1. Teach them to use photo editing software: In today’s world, editing and improving on things are the norm. With technology giving you editing software for free both on your Mac or PC and on your smart phone, your kid can have a fantastic time learning how to create and edit great photos. There are many sites like Canva and Pic Monkey which are excellent and are free. Instagram and Snapchat too give you entertaining editing features for kids. You can use these tools to work with your kid in editing photographs and improving their editing skills.
  2. Teach your Kid to identify interesting objects to photograph: One of the most important things that your kid needs to learn while they are learning photography is how to click photographs of items of their interest. Each person has a different set of things they like. While some children may get scared of spiders, others may love to click the intricate web made by the spider and its balance on the web. Similarly, some kids may love to click photographs of nature, others may like to click pictures of architecture, and yet others may love to click pictures of people. Understand what your kid wants to take photographs of and then teach them the basics of photography for that type of photography.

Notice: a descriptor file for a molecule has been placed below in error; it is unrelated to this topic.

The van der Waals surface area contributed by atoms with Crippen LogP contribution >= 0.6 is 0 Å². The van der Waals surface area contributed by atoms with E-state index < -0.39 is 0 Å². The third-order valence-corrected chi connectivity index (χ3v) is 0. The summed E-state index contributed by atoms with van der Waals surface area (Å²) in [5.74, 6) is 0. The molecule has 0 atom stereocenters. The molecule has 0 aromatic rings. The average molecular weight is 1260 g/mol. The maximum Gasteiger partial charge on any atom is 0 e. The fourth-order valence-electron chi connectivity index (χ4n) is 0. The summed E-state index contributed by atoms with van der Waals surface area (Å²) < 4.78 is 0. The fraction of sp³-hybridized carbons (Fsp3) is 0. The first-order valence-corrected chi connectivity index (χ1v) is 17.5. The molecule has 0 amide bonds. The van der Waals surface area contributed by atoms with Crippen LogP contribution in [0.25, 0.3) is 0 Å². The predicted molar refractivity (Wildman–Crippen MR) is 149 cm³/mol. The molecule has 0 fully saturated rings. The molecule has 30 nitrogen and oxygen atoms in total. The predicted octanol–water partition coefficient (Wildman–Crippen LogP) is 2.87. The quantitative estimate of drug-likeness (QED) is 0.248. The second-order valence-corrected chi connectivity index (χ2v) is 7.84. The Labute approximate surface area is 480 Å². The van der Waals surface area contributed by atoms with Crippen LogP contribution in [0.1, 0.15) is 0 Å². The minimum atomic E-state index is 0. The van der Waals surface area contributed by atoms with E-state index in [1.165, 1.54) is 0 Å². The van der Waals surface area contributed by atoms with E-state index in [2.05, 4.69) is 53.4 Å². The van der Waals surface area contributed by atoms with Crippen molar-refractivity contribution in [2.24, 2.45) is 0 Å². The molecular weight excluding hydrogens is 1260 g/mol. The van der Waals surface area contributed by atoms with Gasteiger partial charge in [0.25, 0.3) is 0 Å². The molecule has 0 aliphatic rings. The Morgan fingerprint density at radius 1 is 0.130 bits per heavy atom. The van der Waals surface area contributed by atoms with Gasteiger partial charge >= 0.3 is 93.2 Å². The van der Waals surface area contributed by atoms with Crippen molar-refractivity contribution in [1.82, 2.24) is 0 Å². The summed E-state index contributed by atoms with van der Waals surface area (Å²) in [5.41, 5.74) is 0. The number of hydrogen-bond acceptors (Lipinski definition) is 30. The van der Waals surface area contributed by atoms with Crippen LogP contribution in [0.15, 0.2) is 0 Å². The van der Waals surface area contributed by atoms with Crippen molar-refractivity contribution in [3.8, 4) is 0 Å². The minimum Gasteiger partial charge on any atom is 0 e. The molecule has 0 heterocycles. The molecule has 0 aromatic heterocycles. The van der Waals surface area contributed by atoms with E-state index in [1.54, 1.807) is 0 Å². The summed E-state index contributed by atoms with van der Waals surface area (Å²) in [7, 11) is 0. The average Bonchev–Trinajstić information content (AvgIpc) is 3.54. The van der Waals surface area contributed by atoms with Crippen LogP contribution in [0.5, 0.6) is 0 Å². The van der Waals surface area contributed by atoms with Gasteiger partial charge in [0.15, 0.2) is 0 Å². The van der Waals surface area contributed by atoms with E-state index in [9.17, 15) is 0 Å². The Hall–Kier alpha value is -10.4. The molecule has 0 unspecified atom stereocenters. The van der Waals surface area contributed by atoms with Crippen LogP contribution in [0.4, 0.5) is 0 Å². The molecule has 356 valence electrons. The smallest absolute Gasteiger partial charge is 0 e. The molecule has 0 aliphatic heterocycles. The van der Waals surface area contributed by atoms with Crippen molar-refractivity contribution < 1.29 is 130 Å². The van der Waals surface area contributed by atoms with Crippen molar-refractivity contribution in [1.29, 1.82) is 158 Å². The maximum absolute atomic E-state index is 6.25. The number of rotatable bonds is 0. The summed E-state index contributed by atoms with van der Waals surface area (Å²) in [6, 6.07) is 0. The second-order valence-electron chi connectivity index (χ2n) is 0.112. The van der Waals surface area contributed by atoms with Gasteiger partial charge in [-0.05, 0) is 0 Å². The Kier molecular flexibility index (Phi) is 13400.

3. Photo Competitions: Another great activity that you and your spouse can do with your kid or kids is organizing a Photo Scavenger Hunt. You can make teams and then as a group embark on an adventure to take a photograph of as many things as you possibly can, beginning with a particular letter. For example, how many individual things can you find that start with ‘P’ ?.

You can give a list of things to them that they can go and find. You can then compare which team has clicked the most and then declare the winner. You could also try a game such that the first person who can photograph something beginning with a particular vowel would win. In this way, you can envision and create many scenarios where you challenge the kids to think and identify objects along with clicking them.